A Service of UA Little Rock
Play Live Radio
Next Up:
0:00 0:00
Available On Air Stations

Mariupol theater rescue continues as Russia's invasion of Ukraine enters its 4th week


The Russian invasion of Ukraine entered its fourth week today. Since the fighting began, air raid sirens have wailed all across the country. The bombardment has left hardly any region untouched. And fighting continues outside the capital, Kyiv, and the eastern regions and in the south, including in the city of Mariupol. The Russian military has encircled that city, and it faces dire and deteriorating conditions. NPR's Tim Mak joins us from central Ukraine with the latest. Hey, Tim.

TIM MAK, BYLINE: Hey there.

SUMMERS: Let's start with Mariupol, that southern port city. What is the latest there?

MAK: Well, we've been paying particularly close attention to the bombardment of the city's theater, which since the onset of the war, has become a bomb shelter. Now, hundreds of civilians had been taking cover there when it was hit by a strike, according to Ukrainian officials. Satellite imagery from the company Maxar Technologies shows that before the bombing, the Russian word for children was actually written in large white letters on the asphalt outside the theater so as to be visible from the air. Now, Russia's defense ministry has denied that it struck the theater. And meanwhile, local officials have said that subsequent shelling of the area has prevented any reliable estimates of how many casualties there might have been in the attack.

SUMMERS: You know, that just raises a lot of questions. Beyond that bombing, what has it been like for residents of that city?

MAK: Well, it's been really quite grave. Now, Ukrainian officials estimate that more than 2,300 people have died in Mariupol over the last few weeks. There's been shortages of food, of water, of medicine, and those shortages are making the prospects for civilians increasingly difficult. The city council of Mariupol says that dozens of bombs are being dropped on the city per day, something between 50 to 100, depending on the day. Mariupol, you might remember, was the site of a now infamous bombing at a maternity hospital where a famous photo of a wounded pregnant woman on a stretcher was taken. She and her baby subsequently died. A small number of civilians have been able to get out of the city, but hundreds of thousands remain trapped there. The conditions in the embattled port city have become a cause for international concern. Earlier this week, Pope Francis appealed for an end to the violence around the city, a city which he noted bears the name of the Virgin Mary.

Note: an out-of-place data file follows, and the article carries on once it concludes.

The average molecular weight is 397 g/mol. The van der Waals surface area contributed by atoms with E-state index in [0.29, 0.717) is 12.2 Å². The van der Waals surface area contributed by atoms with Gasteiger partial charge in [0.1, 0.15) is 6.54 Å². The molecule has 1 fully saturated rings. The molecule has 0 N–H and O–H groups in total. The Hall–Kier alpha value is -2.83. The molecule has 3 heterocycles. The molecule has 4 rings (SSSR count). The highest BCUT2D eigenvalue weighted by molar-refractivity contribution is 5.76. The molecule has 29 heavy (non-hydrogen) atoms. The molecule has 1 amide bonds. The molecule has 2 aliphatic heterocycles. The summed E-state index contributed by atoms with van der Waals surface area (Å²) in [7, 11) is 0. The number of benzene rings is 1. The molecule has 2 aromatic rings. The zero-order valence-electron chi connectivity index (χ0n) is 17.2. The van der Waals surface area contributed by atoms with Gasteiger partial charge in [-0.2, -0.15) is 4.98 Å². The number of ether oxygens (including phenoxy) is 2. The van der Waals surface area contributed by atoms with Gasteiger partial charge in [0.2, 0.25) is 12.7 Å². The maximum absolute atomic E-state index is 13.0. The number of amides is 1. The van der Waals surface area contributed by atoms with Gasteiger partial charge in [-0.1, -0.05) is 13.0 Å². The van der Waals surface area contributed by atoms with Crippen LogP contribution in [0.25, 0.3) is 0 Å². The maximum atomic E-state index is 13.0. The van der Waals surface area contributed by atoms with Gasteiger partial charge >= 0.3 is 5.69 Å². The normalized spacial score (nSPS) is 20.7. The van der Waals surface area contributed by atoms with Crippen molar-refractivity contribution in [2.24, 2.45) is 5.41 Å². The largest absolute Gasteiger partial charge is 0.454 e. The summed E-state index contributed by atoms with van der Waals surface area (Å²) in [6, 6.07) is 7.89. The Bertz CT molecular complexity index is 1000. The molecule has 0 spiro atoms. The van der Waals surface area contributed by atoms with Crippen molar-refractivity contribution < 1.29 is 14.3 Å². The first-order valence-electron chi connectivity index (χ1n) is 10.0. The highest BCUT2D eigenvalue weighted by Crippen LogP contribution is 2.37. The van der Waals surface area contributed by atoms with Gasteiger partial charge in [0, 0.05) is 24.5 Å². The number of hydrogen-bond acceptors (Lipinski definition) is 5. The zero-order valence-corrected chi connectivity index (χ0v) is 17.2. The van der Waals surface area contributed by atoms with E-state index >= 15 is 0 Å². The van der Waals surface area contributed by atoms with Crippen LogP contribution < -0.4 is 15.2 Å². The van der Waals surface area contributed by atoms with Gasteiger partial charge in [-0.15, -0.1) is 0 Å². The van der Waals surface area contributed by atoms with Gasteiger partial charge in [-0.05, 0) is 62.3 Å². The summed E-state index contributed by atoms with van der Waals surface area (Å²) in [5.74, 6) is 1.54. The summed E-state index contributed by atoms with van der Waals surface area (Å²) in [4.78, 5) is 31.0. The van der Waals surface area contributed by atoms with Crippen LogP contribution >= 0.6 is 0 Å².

SUMMERS: Another major region where fighting has been widespread is the area around the capital city of Kyiv. Tim, have there been any new developments there?

MAK: Well, fighting continues outside the city center as Russians attempt to inch forward, but the Russian military appears stalled in its continued efforts to try to encircle the city. But last night, a Russian rocket was shot down and struck a 16-story building in Kyiv, killing one individual. The city actually emerged this morning from a multi-day curfew in which civilians were not permitted to be on the streets or move around the city. This is the second time such a curfew had been implemented, a multi-day curfew, since the beginning of the war. Local officials said that this curfew had allowed them to track down numerous groups of saboteurs operating in the capital city.

SUMMERS: Like we've seen in Mariupol, civilians have really been devastated by the impact of the war. What does the future look like for them as this war continues?

MAK: Well, civilians have been deeply impacted, like you say. The Ukrainian government said that a U.S. citizen had been killed in Chernihiv, Ukraine. That's located in the northern part of the country. A state department official confirmed the death of a U.S. citizen, but declined to give any further details other than to offer sincere condolences. The U.N. development program said that if the war continues, more than 90% of the country could be at risk of poverty by the end of the year. And 3.1 million people have fled the country since the war began.

SUMMERS: NPR's Tim Mak in Ukraine, thank you.

MAK: Thanks so much. Transcript provided by NPR, Copyright NPR.

Tim Mak is NPR's Washington Investigative Correspondent, focused on political enterprise journalism.